Rapid Swine Flu Test Misses Many InfectionsLast Updated: August 06, 2009. Doctors should diagnose based on symptoms and strains in circulation, experts say.
By Steven Reinberg
THURSDAY, Aug. 6 (HealthDay News) -- Doctors can't rely on rapid tests to diagnose the pandemic H1N1 swine flu, say U.S health officials who evaluated three kits and found that they miss many infections.
The tests do a better job detecting seasonal flu than H1N1 flu, the U.S. Centers for Disease Control and Prevention reported. Sensitivity for the H1N1 swine flu was just 40 to 69 percent.
"These are rapid tests that the physician would do in the office while the patient is waiting," said Michael Shaw, associate director for laboratory science in CDC's influenza division and the report's co-author. "These tests can sometimes provide misleading results."
A quick flu test is just one diagnostic tool, Shaw said. "You shouldn't rely on it alone," he said. "There is no substitute for the judgment of the clinician."
Because people might test negative but actually have the flu, Shaw said, "we want to emphasis that the clinician should also go by the patient's symptoms and what they know is circulating in the community."
Positive test results are accurate, however. "But a positive result only tells you it's flu, not what kind," Shaw said. "It could be seasonal, it could be the pandemic strain." In either case, he said, doctors could start antiviral treatment with a drug such as Tamiflu.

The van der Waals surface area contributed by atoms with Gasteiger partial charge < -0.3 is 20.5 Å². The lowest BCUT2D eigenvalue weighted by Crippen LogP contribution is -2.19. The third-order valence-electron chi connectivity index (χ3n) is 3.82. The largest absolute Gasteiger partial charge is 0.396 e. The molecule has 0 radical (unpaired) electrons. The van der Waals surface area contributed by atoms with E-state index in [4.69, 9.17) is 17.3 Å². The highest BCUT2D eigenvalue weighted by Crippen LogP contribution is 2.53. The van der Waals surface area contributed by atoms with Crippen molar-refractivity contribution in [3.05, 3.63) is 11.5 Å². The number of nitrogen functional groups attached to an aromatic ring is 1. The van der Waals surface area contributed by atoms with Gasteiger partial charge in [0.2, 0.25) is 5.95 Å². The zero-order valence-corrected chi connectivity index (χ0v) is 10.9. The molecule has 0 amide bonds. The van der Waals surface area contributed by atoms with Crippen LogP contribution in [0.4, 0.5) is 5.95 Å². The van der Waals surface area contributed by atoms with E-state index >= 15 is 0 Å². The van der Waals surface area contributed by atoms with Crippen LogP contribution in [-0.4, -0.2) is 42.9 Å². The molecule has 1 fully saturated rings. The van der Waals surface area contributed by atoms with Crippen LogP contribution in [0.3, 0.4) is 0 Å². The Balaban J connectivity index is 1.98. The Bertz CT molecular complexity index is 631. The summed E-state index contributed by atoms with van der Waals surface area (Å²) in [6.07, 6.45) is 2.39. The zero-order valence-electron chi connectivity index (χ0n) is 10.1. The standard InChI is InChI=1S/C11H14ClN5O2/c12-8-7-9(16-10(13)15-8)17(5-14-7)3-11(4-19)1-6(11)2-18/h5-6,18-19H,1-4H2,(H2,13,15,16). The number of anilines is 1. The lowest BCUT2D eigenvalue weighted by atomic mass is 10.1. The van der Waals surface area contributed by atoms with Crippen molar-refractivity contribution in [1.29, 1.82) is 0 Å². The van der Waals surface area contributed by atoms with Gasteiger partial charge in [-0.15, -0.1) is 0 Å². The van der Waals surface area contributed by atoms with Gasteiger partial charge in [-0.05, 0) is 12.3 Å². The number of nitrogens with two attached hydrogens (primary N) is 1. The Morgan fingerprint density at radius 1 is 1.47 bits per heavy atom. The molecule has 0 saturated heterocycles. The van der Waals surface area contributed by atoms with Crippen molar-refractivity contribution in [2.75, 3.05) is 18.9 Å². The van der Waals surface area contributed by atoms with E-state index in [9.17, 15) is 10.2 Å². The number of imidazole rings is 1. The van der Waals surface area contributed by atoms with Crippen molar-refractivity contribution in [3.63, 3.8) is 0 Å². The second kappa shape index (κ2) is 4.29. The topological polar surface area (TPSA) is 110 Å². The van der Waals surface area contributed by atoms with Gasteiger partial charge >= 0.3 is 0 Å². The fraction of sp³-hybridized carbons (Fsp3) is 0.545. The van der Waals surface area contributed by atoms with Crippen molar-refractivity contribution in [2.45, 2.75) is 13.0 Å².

For people at high risk for flu complications, doctors should start treatment with antiviral medication and also get a test to confirm the results, which can take 24 hours, Shaw said.
For the report, which is published in the Aug. 7 issue of the CDC's Morbidity and Mortality Weekly Report, CDC researchers tested three commercially available rapid influenza diagnostic tests that can identify influenza A or B antigens in about 15 minutes. Respiratory samples were used from 65 people known to have swine flu or seasonal flu.
The tests were able to detect the H1N1 swine flu only when a high percentage of the virus was in the respiratory sample, which means that many infections would be missed, according to the CDC.
Shaw said that people will shed the most virus shortly after symptoms start so, for the most accurate results, it's important to give the test early.
Fast flu tests have been in use for a couple of decades. "It's not news that these tests are not as sensitive as we would like them to be," Shaw said. The question for the CDC was whether they would work with the new pandemic strain, he said.
Dr. Marc Siegel, an associate professor of medicine at New York University Langone Medical Center in New York City, said that anyone currently suffering from the flu has H1N1 swine flu.
Right now, the test is not clinically important, Siegel said. "If you got flu now, this is what you got," he said.
Siegel agrees with the CDC that a flu diagnosis is best made on the basis of a person's symptoms and the flu strains in circulation.
"I make the diagnosis on clinical grounds. I am comfortable doing that," Siegel said. "The test is just an adjunct. It's helpful if it's positive, but a negative flu test does not rule it out. Go by your clinical judgment."
Getting a more definitive test, Siegel said, would have two benefits: It could identify what viruses are circulating, and it could confirm a diagnosis for high-risk patients susceptible to complications such as pneumonia.
The U.S. Centers for Disease Control and Prevention has more on H1N1 swine flu.
SOURCES: Michael Shaw, Ph.D., associate director for laboratory science, influenza division, U.S. Centers for Disease Control and Prevention, Atlanta; Marc Siegel, M.D., associate professor, medicine, New York University Langone Medical Center, New York City; Aug. 7, 2009, Morbidity and Mortality Weekly Report
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